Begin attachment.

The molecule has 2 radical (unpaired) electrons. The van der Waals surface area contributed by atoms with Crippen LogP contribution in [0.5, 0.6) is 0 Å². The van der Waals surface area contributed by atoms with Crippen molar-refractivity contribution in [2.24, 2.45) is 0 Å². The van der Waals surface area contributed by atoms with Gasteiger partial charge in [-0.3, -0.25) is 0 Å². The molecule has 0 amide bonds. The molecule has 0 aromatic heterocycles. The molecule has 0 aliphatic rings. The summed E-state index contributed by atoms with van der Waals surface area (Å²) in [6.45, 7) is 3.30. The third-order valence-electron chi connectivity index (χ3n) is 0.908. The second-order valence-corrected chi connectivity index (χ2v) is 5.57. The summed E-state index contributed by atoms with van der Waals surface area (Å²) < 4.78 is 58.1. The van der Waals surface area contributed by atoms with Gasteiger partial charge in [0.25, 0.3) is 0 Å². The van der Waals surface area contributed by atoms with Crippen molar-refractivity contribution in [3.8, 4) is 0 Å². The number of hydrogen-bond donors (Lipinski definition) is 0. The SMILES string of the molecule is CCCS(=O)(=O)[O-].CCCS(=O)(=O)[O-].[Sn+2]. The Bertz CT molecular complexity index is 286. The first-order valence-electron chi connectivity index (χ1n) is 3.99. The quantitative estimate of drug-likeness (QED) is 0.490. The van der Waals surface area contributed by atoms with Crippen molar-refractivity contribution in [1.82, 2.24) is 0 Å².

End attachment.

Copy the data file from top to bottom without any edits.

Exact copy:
The molecule has 2 radical (unpaired) electrons. The van der Waals surface area contributed by atoms with Crippen LogP contribution in [0.5, 0.6) is 0 Å². The van der Waals surface area contributed by atoms with Crippen molar-refractivity contribution in [2.24, 2.45) is 0 Å². The van der Waals surface area contributed by atoms with Gasteiger partial charge in [-0.3, -0.25) is 0 Å². The molecule has 0 amide bonds. The molecule has 0 aromatic heterocycles. The molecule has 0 aliphatic rings. The summed E-state index contributed by atoms with van der Waals surface area (Å²) in [6.45, 7) is 3.30. The third-order valence-electron chi connectivity index (χ3n) is 0.908. The second-order valence-corrected chi connectivity index (χ2v) is 5.57. The summed E-state index contributed by atoms with van der Waals surface area (Å²) < 4.78 is 58.1. The van der Waals surface area contributed by atoms with Gasteiger partial charge in [0.25, 0.3) is 0 Å². The van der Waals surface area contributed by atoms with Crippen molar-refractivity contribution in [3.8, 4) is 0 Å². The number of hydrogen-bond donors (Lipinski definition) is 0. The SMILES string of the molecule is CCCS(=O)(=O)[O-].CCCS(=O)(=O)[O-].[Sn+2]. The Bertz CT molecular complexity index is 286. The first-order valence-electron chi connectivity index (χ1n) is 3.99. The quantitative estimate of drug-likeness (QED) is 0.490. The van der Waals surface area contributed by atoms with Crippen molar-refractivity contribution in [1.82, 2.24) is 0 Å².